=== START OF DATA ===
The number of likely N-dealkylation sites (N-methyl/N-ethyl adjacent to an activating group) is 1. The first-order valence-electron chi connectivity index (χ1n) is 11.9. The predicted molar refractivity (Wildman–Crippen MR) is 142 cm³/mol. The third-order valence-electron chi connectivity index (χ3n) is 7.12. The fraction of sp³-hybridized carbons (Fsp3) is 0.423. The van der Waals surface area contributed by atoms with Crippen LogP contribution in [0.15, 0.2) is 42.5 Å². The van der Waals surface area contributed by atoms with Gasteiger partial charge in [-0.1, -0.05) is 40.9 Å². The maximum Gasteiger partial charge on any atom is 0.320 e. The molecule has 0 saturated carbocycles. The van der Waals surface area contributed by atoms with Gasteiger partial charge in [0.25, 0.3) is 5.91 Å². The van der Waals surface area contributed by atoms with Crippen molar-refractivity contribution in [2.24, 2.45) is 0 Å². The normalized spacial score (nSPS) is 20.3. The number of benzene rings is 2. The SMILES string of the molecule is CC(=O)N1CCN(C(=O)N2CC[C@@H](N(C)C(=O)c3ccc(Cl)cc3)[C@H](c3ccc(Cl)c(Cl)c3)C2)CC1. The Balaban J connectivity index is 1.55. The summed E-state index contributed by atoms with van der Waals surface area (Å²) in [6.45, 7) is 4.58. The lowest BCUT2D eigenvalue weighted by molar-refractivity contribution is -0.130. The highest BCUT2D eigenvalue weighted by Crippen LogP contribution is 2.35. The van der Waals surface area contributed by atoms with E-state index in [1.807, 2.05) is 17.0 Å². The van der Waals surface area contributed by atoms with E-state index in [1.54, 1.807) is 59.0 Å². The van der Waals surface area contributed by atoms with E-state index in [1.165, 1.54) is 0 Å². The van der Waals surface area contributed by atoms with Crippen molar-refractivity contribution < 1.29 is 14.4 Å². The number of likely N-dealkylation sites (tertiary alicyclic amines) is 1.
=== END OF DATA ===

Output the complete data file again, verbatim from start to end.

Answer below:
The number of likely N-dealkylation sites (N-methyl/N-ethyl adjacent to an activating group) is 1. The first-order valence-electron chi connectivity index (χ1n) is 11.9. The predicted molar refractivity (Wildman–Crippen MR) is 142 cm³/mol. The third-order valence-electron chi connectivity index (χ3n) is 7.12. The fraction of sp³-hybridized carbons (Fsp3) is 0.423. The van der Waals surface area contributed by atoms with Crippen LogP contribution in [0.15, 0.2) is 42.5 Å². The van der Waals surface area contributed by atoms with Gasteiger partial charge in [-0.1, -0.05) is 40.9 Å². The maximum Gasteiger partial charge on any atom is 0.320 e. The molecule has 0 saturated carbocycles. The van der Waals surface area contributed by atoms with Gasteiger partial charge in [0.25, 0.3) is 5.91 Å². The van der Waals surface area contributed by atoms with Crippen molar-refractivity contribution in [2.24, 2.45) is 0 Å². The normalized spacial score (nSPS) is 20.3. The number of benzene rings is 2. The SMILES string of the molecule is CC(=O)N1CCN(C(=O)N2CC[C@@H](N(C)C(=O)c3ccc(Cl)cc3)[C@H](c3ccc(Cl)c(Cl)c3)C2)CC1. The Balaban J connectivity index is 1.55. The summed E-state index contributed by atoms with van der Waals surface area (Å²) in [6.45, 7) is 4.58. The lowest BCUT2D eigenvalue weighted by molar-refractivity contribution is -0.130. The highest BCUT2D eigenvalue weighted by Crippen LogP contribution is 2.35. The van der Waals surface area contributed by atoms with E-state index in [1.807, 2.05) is 17.0 Å². The van der Waals surface area contributed by atoms with E-state index in [1.54, 1.807) is 59.0 Å². The van der Waals surface area contributed by atoms with E-state index in [1.165, 1.54) is 0 Å². The van der Waals surface area contributed by atoms with Crippen molar-refractivity contribution < 1.29 is 14.4 Å². The number of likely N-dealkylation sites (tertiary alicyclic amines) is 1.